The Dutch Prosus is a spinoff from South African company Naspers, and IPO’d on 9/11/19. It seems like most (if not all) of the Tencent stake is with Prosus, though they did some kind of share swap that I’ve yet to fully understand.
As you probably know, Mohnish Pabrai and Guy Spier are investing disciples of Warren Buffett and Charlie Munger. So it’s no wonder that they may have shamelessly cloned Charlie in buying Alibaba in 2021. Recently we got confirmation that both Mohnish and Guy have bought Prosus after rumors had been swirling around. But did Guy keep all of his BABA stake as well?
The Everything Money channel had an interview with Mohnish in which he talked about why he sold Alibaba, and the main 2 reasons were: 1) tax loss harvesting, and 2) he decided Prosus and Tencent were better businesses than Alibaba, and Prosus was even better than Tencent.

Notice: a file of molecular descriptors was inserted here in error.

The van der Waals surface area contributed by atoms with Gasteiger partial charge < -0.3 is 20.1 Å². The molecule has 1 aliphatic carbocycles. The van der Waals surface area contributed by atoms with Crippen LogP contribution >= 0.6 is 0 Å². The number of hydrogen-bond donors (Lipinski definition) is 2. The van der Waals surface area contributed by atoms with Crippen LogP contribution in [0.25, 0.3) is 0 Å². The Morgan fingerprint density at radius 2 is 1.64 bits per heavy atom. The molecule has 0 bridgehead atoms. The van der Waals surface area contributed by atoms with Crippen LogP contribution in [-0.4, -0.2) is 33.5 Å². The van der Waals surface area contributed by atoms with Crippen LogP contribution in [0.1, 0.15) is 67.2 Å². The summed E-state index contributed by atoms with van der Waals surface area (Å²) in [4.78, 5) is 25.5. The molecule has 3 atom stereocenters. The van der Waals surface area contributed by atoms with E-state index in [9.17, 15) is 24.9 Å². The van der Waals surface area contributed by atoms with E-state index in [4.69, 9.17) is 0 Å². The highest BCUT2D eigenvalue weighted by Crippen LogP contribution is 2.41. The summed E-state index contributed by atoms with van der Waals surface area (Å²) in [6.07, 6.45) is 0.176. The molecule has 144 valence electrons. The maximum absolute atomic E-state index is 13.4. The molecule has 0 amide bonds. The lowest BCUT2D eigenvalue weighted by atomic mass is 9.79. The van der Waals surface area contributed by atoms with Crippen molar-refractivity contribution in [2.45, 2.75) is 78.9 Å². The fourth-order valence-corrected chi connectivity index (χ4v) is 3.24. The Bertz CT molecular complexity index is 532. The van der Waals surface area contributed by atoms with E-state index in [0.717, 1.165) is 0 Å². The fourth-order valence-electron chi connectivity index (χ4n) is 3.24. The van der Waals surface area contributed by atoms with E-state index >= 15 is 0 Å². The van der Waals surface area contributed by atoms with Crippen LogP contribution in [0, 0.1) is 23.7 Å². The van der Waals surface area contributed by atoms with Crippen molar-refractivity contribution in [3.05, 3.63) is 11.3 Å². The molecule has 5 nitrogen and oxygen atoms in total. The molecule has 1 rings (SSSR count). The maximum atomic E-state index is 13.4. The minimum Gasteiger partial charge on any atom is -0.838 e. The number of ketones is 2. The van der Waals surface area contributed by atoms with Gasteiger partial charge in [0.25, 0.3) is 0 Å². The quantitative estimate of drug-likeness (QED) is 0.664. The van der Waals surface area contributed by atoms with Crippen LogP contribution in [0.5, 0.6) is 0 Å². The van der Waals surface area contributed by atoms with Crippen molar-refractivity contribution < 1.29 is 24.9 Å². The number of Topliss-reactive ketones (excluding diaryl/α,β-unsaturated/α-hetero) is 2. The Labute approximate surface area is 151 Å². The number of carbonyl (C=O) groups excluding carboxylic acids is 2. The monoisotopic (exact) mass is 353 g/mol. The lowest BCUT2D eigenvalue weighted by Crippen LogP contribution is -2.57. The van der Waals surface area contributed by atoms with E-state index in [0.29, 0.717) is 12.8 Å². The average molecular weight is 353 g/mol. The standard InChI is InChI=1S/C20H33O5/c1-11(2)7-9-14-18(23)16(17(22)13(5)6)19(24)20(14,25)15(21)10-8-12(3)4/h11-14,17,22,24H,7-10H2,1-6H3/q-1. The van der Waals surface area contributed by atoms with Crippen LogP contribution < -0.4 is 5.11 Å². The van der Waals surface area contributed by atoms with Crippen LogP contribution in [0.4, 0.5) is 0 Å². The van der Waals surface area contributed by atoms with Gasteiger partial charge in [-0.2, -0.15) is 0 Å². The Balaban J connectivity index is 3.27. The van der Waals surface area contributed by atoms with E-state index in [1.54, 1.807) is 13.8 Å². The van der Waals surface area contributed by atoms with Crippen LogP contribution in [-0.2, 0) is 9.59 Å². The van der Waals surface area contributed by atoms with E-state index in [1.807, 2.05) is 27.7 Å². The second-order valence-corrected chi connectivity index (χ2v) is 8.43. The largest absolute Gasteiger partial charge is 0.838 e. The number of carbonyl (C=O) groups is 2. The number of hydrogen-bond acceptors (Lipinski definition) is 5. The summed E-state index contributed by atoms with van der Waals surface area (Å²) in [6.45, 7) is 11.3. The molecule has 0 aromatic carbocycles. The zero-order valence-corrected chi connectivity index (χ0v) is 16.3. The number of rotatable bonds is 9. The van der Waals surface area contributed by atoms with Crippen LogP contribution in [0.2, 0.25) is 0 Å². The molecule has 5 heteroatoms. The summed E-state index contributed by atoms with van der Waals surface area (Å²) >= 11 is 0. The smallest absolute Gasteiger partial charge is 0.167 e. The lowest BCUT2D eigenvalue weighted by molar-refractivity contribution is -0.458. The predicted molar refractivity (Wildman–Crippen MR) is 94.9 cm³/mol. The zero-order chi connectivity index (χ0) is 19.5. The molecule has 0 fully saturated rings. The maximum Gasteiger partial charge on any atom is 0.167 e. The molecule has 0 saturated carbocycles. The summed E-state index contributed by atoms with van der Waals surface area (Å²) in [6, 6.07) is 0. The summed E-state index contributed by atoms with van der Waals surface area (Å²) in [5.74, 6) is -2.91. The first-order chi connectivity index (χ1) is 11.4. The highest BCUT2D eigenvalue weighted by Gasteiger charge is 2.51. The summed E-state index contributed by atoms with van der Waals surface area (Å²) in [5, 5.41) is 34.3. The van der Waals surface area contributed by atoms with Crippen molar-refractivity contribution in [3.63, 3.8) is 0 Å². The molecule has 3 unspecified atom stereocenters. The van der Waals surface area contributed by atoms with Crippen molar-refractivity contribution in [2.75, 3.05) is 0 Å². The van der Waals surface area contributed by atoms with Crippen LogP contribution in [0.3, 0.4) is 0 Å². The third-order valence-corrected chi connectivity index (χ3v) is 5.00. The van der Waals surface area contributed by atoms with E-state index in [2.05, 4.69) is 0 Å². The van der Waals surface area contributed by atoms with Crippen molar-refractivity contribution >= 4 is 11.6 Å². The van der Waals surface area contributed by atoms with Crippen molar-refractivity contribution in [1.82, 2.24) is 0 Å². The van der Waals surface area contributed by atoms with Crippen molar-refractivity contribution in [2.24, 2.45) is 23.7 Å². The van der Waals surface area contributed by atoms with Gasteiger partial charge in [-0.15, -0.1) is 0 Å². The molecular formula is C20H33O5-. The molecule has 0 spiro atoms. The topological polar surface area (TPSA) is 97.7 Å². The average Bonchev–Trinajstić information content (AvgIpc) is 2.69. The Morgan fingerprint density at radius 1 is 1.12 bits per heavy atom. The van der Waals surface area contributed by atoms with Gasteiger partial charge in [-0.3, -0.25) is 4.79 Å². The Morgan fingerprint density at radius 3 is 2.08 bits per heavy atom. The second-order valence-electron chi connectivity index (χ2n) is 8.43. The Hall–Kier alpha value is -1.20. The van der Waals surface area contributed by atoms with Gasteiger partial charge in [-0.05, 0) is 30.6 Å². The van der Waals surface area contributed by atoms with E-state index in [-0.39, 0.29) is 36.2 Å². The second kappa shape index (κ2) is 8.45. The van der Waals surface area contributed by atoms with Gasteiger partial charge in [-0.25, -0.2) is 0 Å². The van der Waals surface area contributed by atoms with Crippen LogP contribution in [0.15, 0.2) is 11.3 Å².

Mohnish said in the interview: “We buy things only for one reason, we buy things to make money. We sell things for 100 reasons. In the case of Alibaba, one of the reasons I sold Alibaba was for tax loss harvesting. There were actually two reasons why we sold Alibaba. Probably more than two but two is enough to justify it. I had studied and learned about Tencent and Prosus after we had made the Alibaba investment. And after we made the Alibaba investment, the stock went down. And Prosus and Tencent also went down. We hadn’t invested in it yet. And it was really simple, if I sold Alibaba we got the tax loss harvest, and one of the problems with tax loss harvesting is you can buy back the same security after 30 days. And in the 30 days it can move, and it can move against you. You might have bought a stock at $250, and you might have sold it at $180 lets say. With the idea in 30 days I’ll buy it back, but if it goes to $220 in 30 days, it’s not such a … and it’s hard to control that.”